It’s a question I get a lot when I tell people that I left my sunny home state for the blistering cold of the Midwest. And I don’t blame them. Some days, I look at the temperature on my weather app, cry a little on the inside and ask myself the same question. Gone are the days when the winter lows are 50 to 60 degrees; for me, they’ve been replaced with winter lows of sub-zero temperatures.
However, no matter how low the temperature drops, I have yet to regret my decision to move to the glacial land that is the Midwest. Some of this can be attributed to the fact that I like the cold, but it’s mostly in large part due to a few simple things that I’ve included in my winter wardrobe.
Although I’ve only been in the Midwest for a few months, I’ve realized that there are four things I could not live without if I wanted to survive the cold.
1. Winter Coat
This is, by far, the most important thing you will need. Choosing the perfect winter coat can be tricky, given the variety of coats that are sold. When people say it’s cold, they’re usually not just referring to the temperature outside; rather, they’ve factored in the wind chill. For example, one day it was -5 degrees outside, but with wind chill it felt like -30 degrees. Because of this, you’ll want a coat that can protect you from the wind.
Ranging from North Face to Canada Goose to brand-less coats that are just as warm, winter coats vary on the price range, with some going for almost a thousand dollars. Ultimately, it’s important to get a coat that will meet your different needs. If your coat has a really warm hood and long sleeves, you might be able to get away without buying a hat, a scarf and gloves. On the other hand, if it doesn’t have those things, then you may have to spend a little bit more on those extra things. In addition, some coats are warm enough that you can wear a t-shirt inside your coat, whereas others will require you to layer up.
If you’re trying on a winter coat for the first time and you feel like you look ridiculous, don’t worry. No one will care what you look like when each person is freezing and rushing to class. If no one else cares, you shouldn’t either.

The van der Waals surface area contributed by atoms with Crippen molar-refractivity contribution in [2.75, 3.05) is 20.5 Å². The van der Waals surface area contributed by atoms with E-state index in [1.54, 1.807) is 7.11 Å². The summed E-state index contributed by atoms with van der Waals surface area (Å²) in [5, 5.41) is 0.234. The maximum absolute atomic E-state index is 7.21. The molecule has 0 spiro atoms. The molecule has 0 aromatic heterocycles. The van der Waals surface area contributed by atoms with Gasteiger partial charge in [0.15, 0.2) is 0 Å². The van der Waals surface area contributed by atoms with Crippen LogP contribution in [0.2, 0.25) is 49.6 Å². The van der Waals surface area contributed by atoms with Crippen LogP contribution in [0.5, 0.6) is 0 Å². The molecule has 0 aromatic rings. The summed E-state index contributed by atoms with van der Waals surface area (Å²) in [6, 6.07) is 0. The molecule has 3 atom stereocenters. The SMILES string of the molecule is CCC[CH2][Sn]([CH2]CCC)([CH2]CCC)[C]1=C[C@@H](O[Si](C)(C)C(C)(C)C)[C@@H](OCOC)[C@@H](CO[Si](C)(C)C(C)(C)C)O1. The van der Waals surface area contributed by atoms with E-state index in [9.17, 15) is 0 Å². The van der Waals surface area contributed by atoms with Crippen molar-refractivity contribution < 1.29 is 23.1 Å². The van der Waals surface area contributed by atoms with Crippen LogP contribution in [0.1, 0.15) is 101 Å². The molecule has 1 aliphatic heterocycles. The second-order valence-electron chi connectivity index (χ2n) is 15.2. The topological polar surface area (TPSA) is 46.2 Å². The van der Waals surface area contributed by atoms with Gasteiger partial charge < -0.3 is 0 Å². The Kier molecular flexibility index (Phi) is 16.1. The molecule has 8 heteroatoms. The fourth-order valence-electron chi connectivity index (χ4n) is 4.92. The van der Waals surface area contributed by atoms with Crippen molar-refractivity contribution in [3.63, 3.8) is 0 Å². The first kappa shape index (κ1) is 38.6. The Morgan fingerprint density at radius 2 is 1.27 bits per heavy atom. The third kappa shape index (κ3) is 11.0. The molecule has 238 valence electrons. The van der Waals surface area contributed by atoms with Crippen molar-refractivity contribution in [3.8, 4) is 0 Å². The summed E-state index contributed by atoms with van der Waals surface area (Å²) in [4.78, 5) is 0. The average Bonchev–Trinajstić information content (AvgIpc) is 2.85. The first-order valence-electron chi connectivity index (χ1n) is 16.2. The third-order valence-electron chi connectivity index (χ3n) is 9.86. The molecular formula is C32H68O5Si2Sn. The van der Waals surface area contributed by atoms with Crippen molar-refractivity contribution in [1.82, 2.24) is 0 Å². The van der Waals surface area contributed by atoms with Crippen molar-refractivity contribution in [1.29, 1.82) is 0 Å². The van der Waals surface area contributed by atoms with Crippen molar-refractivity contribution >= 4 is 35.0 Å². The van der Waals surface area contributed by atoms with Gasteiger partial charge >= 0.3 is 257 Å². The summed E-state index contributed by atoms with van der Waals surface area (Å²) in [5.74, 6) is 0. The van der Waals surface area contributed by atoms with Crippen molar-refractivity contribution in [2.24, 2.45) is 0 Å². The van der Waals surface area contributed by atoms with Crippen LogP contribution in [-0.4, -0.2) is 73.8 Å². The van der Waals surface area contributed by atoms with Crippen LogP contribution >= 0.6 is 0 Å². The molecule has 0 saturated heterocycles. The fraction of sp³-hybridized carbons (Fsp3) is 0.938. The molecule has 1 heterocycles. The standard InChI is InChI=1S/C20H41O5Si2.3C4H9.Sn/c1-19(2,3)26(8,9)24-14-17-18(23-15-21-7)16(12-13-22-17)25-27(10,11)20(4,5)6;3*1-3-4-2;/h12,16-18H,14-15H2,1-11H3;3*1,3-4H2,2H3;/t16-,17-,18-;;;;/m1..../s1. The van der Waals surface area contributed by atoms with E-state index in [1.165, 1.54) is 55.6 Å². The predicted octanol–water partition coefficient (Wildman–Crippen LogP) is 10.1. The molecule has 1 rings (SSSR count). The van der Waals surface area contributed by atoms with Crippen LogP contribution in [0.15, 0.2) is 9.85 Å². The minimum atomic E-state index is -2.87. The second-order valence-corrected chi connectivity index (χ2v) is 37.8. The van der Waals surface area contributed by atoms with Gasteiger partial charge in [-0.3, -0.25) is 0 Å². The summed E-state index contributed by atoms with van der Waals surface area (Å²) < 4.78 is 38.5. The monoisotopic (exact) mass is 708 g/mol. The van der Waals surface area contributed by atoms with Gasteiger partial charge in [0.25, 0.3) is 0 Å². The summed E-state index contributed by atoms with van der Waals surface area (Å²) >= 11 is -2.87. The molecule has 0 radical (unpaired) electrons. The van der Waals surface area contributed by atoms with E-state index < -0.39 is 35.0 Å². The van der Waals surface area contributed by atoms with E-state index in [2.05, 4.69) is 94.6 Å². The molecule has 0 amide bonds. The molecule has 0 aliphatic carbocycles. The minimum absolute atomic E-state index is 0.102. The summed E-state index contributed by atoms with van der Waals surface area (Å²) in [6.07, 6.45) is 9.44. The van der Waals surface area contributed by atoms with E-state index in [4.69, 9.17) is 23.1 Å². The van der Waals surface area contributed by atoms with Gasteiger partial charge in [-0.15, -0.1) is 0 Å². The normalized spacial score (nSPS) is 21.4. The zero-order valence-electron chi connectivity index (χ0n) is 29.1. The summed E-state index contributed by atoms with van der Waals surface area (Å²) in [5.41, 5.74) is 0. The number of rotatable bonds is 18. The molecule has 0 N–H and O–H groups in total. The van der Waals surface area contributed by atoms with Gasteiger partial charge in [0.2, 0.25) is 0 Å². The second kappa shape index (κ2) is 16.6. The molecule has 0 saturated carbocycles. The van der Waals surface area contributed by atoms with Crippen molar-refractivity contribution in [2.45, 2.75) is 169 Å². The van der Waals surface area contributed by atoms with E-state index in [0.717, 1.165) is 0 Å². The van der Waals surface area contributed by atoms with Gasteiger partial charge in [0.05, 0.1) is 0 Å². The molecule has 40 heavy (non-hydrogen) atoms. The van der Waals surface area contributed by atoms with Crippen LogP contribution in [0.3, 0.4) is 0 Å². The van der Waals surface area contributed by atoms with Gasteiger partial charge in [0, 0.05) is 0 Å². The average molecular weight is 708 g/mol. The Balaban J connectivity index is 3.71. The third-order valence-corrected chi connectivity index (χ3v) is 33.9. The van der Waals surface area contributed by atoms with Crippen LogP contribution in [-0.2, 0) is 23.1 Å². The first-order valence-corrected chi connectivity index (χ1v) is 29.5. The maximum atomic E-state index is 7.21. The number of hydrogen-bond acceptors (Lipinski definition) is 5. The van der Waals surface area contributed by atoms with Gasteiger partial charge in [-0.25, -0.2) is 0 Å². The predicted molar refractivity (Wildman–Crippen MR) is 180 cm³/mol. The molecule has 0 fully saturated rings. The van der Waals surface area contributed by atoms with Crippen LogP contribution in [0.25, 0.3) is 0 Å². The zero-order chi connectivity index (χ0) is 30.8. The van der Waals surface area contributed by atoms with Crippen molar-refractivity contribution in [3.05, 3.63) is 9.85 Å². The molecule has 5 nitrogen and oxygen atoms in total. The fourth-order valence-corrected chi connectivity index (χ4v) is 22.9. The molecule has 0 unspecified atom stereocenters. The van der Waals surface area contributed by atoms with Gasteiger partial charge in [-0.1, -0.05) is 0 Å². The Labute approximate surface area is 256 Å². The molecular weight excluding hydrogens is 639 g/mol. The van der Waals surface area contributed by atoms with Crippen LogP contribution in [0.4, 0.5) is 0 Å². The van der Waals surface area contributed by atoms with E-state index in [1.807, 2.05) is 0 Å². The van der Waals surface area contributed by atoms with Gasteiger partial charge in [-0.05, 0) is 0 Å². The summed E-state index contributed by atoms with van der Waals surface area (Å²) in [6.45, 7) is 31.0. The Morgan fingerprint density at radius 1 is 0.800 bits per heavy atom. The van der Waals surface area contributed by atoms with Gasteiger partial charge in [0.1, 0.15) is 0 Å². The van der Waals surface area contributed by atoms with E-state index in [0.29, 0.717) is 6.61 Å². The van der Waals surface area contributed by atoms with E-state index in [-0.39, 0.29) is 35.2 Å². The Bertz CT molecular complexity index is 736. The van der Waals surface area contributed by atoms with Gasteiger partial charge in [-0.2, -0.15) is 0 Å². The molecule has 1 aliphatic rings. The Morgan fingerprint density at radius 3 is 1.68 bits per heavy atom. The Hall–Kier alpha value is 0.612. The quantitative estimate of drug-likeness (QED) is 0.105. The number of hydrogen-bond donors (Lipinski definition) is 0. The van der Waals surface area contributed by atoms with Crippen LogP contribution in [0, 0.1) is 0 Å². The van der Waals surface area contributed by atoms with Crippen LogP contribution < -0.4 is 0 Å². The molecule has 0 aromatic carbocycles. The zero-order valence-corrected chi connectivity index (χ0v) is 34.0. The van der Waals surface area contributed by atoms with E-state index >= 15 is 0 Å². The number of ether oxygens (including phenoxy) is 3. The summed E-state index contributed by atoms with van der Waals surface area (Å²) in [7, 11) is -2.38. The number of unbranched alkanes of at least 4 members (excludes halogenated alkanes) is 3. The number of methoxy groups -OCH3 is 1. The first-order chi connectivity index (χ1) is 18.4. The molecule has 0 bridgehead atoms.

2. Winter Boots
Something they don’t tell you on their glossy admission brochures is how difficult it is to walk on ice. Or walking in general. My school does a decent job of clearing the walkways, but there’s always ice that doesn’t get cleared entirely. The first day I came back from winter break, I decided that it would be a good idea to wear my normal shoes. (Spoiler alert: It wasn’t.) After slipping on the ice more times than I would care to admit, I decided that my boots were the way to go.
It’s also nice to have boots, because they help you trudge through the snow. Even if your school clears the walkways, it’s helpful to have boots when you’re late to class and need to cut through a large area of snow. In terms of socks to wear with winter boots, I haven’t found it necessary to wear thick wool socks. In fact, since boots are heavy themselves, it’s nice to wear thinner socks so you don’t feel like your feet are cinder blocks weighing you down.
Coming from a state where summer is usually the season year-round, I’m accustomed to wearing shorts all the time. Let’s just say that a few months in the Midwest have destroyed that notion of mine. In fact, just wearing long pants isn’t enough for me. This is, again, due to wind chill. When you’re walking one way and the wind is blowing at a billion miles per minute in the opposite direction, your legs start to shake. Before the winter began, I was already noticing that my knees were always freezing whenever I went outside. A simple solution to that is investing in thermal underwear or a thermal base layer. It doesn’t need to be heavy duty, but it should be enough to keep your legs warm when you go outside.
It’s important to keep in mind that when you go outside, it’s usually because you’re going somewhere else that will be indoors. It’s also important to keep in mind that when you’re indoors, people will tend to have the heater on full blast. It’s a bit difficult (and awkward) to remove a thermal base layer while you’re out and about, so don’t go overboard with the thermals, unless you plan on sweating like crazy.
While I was researching about pants, I noticed a lot of people brought up snow pants. Personally, I think that might be overkill. I haven’t seen anyone wear snow pants (yet), and most people seem to survive without them.
For the winter, there are a lot of additional things that you need to keep yourself warm. For example, it would be nice to invest in earmuffs, a hat, a scarf, gloves, etc. Like I said above, the necessity of a lot of these items will depend on what type of coat you have. Personally, I would recommend keeping these items to a minimum, since it does end up being a lot to carry once you get inside and take everything off.
However, if you plan on spending a lot of time outdoors, I would recommend having these items just in case. The other day, I was having a snowball fight and building a snowman, and my gloves were the best things in the world. Whenever you plan on going outside, just make sure you think about what you plan on doing and where you’re going. After that, it should be a lot easier to decide what accessories you will need for the cold weather.